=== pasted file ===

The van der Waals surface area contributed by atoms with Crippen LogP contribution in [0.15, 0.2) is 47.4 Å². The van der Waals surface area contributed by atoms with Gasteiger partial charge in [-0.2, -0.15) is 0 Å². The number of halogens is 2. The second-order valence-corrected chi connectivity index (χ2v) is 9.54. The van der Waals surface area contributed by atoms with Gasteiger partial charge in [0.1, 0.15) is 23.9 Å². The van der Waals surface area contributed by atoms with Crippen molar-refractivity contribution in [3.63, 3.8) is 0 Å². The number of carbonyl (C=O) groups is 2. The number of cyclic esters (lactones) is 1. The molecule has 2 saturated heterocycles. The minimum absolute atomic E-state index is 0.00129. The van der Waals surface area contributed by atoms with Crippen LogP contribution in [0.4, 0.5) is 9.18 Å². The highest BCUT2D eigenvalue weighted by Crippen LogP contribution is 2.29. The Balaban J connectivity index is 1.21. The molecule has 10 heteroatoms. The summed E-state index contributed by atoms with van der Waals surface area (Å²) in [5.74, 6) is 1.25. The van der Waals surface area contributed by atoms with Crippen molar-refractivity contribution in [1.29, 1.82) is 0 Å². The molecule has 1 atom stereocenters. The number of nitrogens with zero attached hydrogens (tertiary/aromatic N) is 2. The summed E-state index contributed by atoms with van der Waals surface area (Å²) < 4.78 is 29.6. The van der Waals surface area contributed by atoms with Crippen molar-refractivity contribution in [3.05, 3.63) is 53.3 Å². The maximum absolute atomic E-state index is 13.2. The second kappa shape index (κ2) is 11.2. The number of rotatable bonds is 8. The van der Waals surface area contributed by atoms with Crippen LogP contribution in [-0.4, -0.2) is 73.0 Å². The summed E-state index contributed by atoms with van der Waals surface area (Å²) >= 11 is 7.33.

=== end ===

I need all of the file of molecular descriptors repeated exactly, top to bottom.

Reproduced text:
The van der Waals surface area contributed by atoms with Crippen LogP contribution in [0.15, 0.2) is 47.4 Å². The van der Waals surface area contributed by atoms with Gasteiger partial charge in [-0.2, -0.15) is 0 Å². The number of halogens is 2. The second-order valence-corrected chi connectivity index (χ2v) is 9.54. The van der Waals surface area contributed by atoms with Gasteiger partial charge in [0.1, 0.15) is 23.9 Å². The van der Waals surface area contributed by atoms with Crippen molar-refractivity contribution in [3.63, 3.8) is 0 Å². The number of carbonyl (C=O) groups is 2. The number of cyclic esters (lactones) is 1. The molecule has 2 saturated heterocycles. The minimum absolute atomic E-state index is 0.00129. The van der Waals surface area contributed by atoms with Crippen LogP contribution in [0.4, 0.5) is 9.18 Å². The highest BCUT2D eigenvalue weighted by Crippen LogP contribution is 2.29. The Balaban J connectivity index is 1.21. The molecule has 10 heteroatoms. The summed E-state index contributed by atoms with van der Waals surface area (Å²) in [5.74, 6) is 1.25. The van der Waals surface area contributed by atoms with Crippen molar-refractivity contribution in [1.29, 1.82) is 0 Å². The molecule has 1 atom stereocenters. The number of nitrogens with zero attached hydrogens (tertiary/aromatic N) is 2. The summed E-state index contributed by atoms with van der Waals surface area (Å²) < 4.78 is 29.6. The van der Waals surface area contributed by atoms with Crippen molar-refractivity contribution in [3.05, 3.63) is 53.3 Å². The maximum absolute atomic E-state index is 13.2. The second kappa shape index (κ2) is 11.2. The number of rotatable bonds is 8. The van der Waals surface area contributed by atoms with Crippen LogP contribution in [-0.4, -0.2) is 73.0 Å². The summed E-state index contributed by atoms with van der Waals surface area (Å²) >= 11 is 7.33.